Fittingly enough for an album titled Holy Shit, Living With Lions’ 2011 sophomore album proved to be their “holy shit” moment. It was probably one of the standout punk albums of that year, but between the imaginable levels of controversy (caused from the album’s packaging designed to resemble a Bible, no less) and the departure of frontman Stu Ross soon after its release, it proved to be a shaky time for Living With Lions to endure. Even with guitarist Chase Brenneman stepping up to frontman duties to cushion the blow somewhat, the fact that their last piece of recorded material was a three-track EP in 2013 could prove unconvincing. Similar bands like Transit and Fireworks ended up calling it a day, and things with Living With Lions seemed even more uncertain.
In that regard, Island isn’t Living With Lions returning after half a decade to kick the door of modern punk off its hinges, but it’s exactly what it needs to be – a good, occasionally great modern punk and pop-punk album that definitely leans into tropes and expectations a bit too far to rise above that, but feels refreshed in the way it does it. And that’s more in the execution than the writing, seeing as it does have a habit of falling into cliché or simply not being as interesting as it really could, but when that’s offset by instrumentation that feels so forceful and resolute, it’s easy to look past. Even that’s not particularly original, as is often the case with melodic punk that’s keeping to a distinctly ground level, but with tracks like The Remedy or Hastings Sunrise staying consistently organic and working in tandem with Brenneman’s charged, occasionally acidic vocals, any progressions feel natural and comfortable without being lazy.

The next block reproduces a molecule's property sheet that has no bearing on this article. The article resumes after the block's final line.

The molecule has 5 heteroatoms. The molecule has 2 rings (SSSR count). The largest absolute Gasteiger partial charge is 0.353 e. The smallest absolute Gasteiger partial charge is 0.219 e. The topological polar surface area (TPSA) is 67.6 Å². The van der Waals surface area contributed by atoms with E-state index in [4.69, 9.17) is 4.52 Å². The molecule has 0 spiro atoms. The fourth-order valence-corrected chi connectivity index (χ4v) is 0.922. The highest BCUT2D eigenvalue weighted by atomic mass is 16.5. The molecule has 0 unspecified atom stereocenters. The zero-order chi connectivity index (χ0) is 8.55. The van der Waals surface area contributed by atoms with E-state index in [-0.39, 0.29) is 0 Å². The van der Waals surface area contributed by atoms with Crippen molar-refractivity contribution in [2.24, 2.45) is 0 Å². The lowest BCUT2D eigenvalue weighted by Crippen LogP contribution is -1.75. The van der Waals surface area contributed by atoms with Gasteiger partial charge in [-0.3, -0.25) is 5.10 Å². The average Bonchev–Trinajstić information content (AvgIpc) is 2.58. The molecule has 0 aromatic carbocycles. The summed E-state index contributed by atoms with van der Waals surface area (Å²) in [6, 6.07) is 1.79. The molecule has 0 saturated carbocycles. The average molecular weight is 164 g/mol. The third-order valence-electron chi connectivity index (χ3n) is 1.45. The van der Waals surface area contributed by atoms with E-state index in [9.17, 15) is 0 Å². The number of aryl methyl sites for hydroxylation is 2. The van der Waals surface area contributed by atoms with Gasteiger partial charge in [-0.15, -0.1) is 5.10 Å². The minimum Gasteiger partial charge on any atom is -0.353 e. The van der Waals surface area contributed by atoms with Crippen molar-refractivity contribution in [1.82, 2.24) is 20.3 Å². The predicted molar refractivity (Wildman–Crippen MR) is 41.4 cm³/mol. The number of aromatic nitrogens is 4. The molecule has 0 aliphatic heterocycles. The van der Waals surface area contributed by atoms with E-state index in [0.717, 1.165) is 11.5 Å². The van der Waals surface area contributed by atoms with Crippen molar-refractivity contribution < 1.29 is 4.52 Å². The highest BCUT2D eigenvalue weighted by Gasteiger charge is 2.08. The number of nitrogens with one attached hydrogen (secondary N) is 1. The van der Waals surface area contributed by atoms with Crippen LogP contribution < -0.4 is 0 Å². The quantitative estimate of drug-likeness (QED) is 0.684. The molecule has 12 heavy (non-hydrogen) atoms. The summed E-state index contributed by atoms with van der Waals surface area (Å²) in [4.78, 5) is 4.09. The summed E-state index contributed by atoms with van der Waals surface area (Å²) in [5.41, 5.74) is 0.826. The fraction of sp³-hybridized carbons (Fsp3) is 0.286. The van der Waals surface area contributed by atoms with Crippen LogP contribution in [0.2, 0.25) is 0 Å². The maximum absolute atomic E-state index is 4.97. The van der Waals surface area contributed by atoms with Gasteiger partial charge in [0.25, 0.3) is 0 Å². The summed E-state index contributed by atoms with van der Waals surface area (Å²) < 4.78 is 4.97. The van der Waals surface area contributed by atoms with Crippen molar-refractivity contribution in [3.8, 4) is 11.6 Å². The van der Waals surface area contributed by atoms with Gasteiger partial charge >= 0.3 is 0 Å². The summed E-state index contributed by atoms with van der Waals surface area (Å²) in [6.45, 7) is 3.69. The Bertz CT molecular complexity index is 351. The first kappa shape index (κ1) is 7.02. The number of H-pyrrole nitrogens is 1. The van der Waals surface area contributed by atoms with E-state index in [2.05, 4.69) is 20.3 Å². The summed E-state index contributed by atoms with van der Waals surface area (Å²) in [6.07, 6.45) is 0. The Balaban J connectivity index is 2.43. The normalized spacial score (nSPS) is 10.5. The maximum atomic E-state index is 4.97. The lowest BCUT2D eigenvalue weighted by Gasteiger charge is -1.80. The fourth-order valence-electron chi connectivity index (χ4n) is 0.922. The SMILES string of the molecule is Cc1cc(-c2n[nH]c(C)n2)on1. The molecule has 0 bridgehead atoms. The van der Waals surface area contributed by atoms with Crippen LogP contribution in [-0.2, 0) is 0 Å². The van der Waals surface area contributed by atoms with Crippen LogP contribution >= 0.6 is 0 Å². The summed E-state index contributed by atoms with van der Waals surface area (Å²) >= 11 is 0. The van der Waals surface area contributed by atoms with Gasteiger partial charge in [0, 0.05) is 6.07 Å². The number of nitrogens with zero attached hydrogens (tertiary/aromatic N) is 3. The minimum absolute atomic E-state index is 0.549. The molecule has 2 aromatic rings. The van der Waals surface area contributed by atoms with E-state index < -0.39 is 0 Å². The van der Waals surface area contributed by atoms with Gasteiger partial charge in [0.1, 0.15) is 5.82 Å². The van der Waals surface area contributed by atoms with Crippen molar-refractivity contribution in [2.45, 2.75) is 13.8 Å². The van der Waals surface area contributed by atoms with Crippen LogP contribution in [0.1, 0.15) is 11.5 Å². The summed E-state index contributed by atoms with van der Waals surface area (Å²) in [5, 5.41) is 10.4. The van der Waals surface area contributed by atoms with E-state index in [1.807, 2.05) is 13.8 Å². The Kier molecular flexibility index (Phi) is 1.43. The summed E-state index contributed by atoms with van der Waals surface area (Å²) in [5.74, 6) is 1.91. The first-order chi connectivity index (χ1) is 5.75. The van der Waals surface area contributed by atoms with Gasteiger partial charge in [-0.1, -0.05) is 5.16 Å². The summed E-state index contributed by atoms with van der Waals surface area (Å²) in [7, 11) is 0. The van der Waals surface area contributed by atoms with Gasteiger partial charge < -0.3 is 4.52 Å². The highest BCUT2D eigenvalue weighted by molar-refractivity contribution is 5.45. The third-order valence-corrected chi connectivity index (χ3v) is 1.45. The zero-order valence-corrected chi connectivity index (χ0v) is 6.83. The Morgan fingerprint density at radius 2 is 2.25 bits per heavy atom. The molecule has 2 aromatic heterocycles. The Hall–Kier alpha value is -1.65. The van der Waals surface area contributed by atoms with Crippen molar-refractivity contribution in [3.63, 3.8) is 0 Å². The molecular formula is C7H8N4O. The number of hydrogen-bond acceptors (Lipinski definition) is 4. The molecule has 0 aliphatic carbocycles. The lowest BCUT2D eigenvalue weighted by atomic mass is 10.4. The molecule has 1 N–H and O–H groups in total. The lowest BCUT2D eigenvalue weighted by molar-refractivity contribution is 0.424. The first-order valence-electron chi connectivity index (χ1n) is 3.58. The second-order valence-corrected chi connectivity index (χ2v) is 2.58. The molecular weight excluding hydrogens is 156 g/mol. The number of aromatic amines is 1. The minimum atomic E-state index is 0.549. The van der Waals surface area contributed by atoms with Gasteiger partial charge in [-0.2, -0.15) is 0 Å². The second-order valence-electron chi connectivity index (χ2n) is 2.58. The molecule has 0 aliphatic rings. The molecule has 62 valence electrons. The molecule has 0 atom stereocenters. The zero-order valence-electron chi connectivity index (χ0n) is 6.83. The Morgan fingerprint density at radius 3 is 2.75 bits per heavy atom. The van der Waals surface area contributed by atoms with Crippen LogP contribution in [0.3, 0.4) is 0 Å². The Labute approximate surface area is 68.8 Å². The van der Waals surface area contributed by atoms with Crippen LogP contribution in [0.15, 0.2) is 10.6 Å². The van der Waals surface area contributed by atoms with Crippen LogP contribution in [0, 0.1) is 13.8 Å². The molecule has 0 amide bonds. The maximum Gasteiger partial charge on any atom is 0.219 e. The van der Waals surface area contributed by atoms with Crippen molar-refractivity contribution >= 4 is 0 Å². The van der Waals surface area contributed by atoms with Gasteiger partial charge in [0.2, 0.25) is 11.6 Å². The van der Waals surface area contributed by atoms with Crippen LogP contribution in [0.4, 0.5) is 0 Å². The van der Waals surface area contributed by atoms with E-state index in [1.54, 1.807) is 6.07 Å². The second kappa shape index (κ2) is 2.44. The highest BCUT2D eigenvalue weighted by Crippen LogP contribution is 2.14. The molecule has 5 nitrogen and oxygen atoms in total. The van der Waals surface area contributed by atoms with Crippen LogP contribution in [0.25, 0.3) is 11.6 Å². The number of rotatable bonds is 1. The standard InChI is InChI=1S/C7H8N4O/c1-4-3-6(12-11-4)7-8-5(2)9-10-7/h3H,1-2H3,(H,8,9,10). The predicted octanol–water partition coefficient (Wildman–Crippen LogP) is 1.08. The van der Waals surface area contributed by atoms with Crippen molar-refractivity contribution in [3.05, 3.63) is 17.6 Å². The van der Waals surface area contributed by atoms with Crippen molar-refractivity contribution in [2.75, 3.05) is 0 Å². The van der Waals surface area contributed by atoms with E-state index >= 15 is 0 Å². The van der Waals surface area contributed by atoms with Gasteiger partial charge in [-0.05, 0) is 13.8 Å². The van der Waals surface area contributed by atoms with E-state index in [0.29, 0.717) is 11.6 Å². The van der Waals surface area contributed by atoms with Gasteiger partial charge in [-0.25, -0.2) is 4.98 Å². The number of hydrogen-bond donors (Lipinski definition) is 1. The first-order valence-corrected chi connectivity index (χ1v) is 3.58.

That’s probably the most key in how this album works, too. It’s the sort of album that will especially ring familiar for pop-punk’s newer waves, and that’s an identity that Living With Lions are frankly great at stepping into. Even on the slower, piano-accented Night Habits, this is an album that works because it never tries to force itself to become something it’s not; Living With Lions are sticking very readily in their comfort zone. And while that could just as easily be a criticism, Island is entertaining enough and well enough put together to keep running with considerable steam all the way through. Even if they’ve had better albums in the past, this is exactly what was needed to return with, and they’ve managed to hit the ground running from it.
For fans of: The Story So Far, Trophy Eyes, Fireworks
Words by Luke Nuttall
‘Island’ by Living With Lions is released on 21st September on Redfield Records.